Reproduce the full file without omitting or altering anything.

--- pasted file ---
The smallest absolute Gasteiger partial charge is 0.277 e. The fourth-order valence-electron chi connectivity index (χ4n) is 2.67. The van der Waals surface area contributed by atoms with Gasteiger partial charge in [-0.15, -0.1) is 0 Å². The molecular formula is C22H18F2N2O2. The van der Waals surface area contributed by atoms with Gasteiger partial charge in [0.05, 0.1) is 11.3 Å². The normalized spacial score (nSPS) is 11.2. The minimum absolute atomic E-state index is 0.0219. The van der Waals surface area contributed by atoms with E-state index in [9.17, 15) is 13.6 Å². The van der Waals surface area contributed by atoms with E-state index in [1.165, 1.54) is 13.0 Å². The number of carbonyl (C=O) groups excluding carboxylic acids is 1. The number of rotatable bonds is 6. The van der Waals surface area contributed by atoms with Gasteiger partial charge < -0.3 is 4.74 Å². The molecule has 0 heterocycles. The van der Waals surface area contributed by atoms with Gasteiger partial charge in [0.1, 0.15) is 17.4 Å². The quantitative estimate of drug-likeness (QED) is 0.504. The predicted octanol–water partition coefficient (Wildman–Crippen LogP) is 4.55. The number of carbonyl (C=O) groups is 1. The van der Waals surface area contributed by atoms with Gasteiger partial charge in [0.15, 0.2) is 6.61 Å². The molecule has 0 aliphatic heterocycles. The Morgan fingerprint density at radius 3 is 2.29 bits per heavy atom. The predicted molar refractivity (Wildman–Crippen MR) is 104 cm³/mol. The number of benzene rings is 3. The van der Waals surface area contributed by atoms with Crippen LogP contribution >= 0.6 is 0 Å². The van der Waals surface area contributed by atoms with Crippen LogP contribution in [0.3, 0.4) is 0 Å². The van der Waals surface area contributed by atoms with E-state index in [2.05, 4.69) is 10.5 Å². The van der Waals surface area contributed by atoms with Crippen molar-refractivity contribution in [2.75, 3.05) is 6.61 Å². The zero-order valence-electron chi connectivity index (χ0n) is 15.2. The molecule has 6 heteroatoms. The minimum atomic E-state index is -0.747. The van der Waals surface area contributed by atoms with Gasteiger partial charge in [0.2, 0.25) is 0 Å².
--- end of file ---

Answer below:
The smallest absolute Gasteiger partial charge is 0.277 e. The fourth-order valence-electron chi connectivity index (χ4n) is 2.67. The van der Waals surface area contributed by atoms with Gasteiger partial charge in [-0.15, -0.1) is 0 Å². The molecular formula is C22H18F2N2O2. The van der Waals surface area contributed by atoms with Gasteiger partial charge in [0.05, 0.1) is 11.3 Å². The normalized spacial score (nSPS) is 11.2. The minimum absolute atomic E-state index is 0.0219. The van der Waals surface area contributed by atoms with E-state index in [9.17, 15) is 13.6 Å². The van der Waals surface area contributed by atoms with E-state index in [1.165, 1.54) is 13.0 Å². The number of carbonyl (C=O) groups excluding carboxylic acids is 1. The number of rotatable bonds is 6. The van der Waals surface area contributed by atoms with Gasteiger partial charge < -0.3 is 4.74 Å². The molecule has 0 heterocycles. The van der Waals surface area contributed by atoms with Gasteiger partial charge in [0.1, 0.15) is 17.4 Å². The quantitative estimate of drug-likeness (QED) is 0.504. The predicted octanol–water partition coefficient (Wildman–Crippen LogP) is 4.55. The number of carbonyl (C=O) groups is 1. The van der Waals surface area contributed by atoms with Gasteiger partial charge in [0.15, 0.2) is 6.61 Å². The molecule has 0 aliphatic heterocycles. The Morgan fingerprint density at radius 3 is 2.29 bits per heavy atom. The predicted molar refractivity (Wildman–Crippen MR) is 104 cm³/mol. The number of benzene rings is 3. The van der Waals surface area contributed by atoms with Crippen LogP contribution >= 0.6 is 0 Å². The van der Waals surface area contributed by atoms with Crippen LogP contribution in [0.3, 0.4) is 0 Å². The van der Waals surface area contributed by atoms with E-state index in [2.05, 4.69) is 10.5 Å². The van der Waals surface area contributed by atoms with Crippen molar-refractivity contribution in [2.75, 3.05) is 6.61 Å². The zero-order valence-electron chi connectivity index (χ0n) is 15.2. The molecule has 6 heteroatoms. The minimum atomic E-state index is -0.747. The van der Waals surface area contributed by atoms with Gasteiger partial charge in [0.2, 0.25) is 0 Å².